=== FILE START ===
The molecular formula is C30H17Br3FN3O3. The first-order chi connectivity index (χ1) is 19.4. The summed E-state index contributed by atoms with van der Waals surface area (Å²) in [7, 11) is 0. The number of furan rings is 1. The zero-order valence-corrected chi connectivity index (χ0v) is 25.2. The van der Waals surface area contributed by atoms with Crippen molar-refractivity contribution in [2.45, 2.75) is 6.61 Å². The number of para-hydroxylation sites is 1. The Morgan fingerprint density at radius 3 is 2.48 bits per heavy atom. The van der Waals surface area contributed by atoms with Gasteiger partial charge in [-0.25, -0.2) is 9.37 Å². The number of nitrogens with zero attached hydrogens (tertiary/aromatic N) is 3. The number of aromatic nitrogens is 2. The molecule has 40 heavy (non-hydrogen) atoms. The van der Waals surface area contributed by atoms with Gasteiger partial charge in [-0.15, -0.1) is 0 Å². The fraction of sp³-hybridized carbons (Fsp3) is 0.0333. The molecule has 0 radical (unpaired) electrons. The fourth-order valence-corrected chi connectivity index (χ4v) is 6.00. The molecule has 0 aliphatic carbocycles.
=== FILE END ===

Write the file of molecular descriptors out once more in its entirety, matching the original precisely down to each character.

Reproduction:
The molecular formula is C30H17Br3FN3O3. The first-order chi connectivity index (χ1) is 19.4. The summed E-state index contributed by atoms with van der Waals surface area (Å²) in [7, 11) is 0. The number of furan rings is 1. The zero-order valence-corrected chi connectivity index (χ0v) is 25.2. The van der Waals surface area contributed by atoms with Crippen molar-refractivity contribution in [2.45, 2.75) is 6.61 Å². The number of para-hydroxylation sites is 1. The Morgan fingerprint density at radius 3 is 2.48 bits per heavy atom. The van der Waals surface area contributed by atoms with Gasteiger partial charge in [-0.25, -0.2) is 9.37 Å². The number of nitrogens with zero attached hydrogens (tertiary/aromatic N) is 3. The number of aromatic nitrogens is 2. The molecule has 40 heavy (non-hydrogen) atoms. The van der Waals surface area contributed by atoms with Gasteiger partial charge in [-0.15, -0.1) is 0 Å². The fraction of sp³-hybridized carbons (Fsp3) is 0.0333. The molecule has 0 radical (unpaired) electrons. The fourth-order valence-corrected chi connectivity index (χ4v) is 6.00. The molecule has 0 aliphatic carbocycles.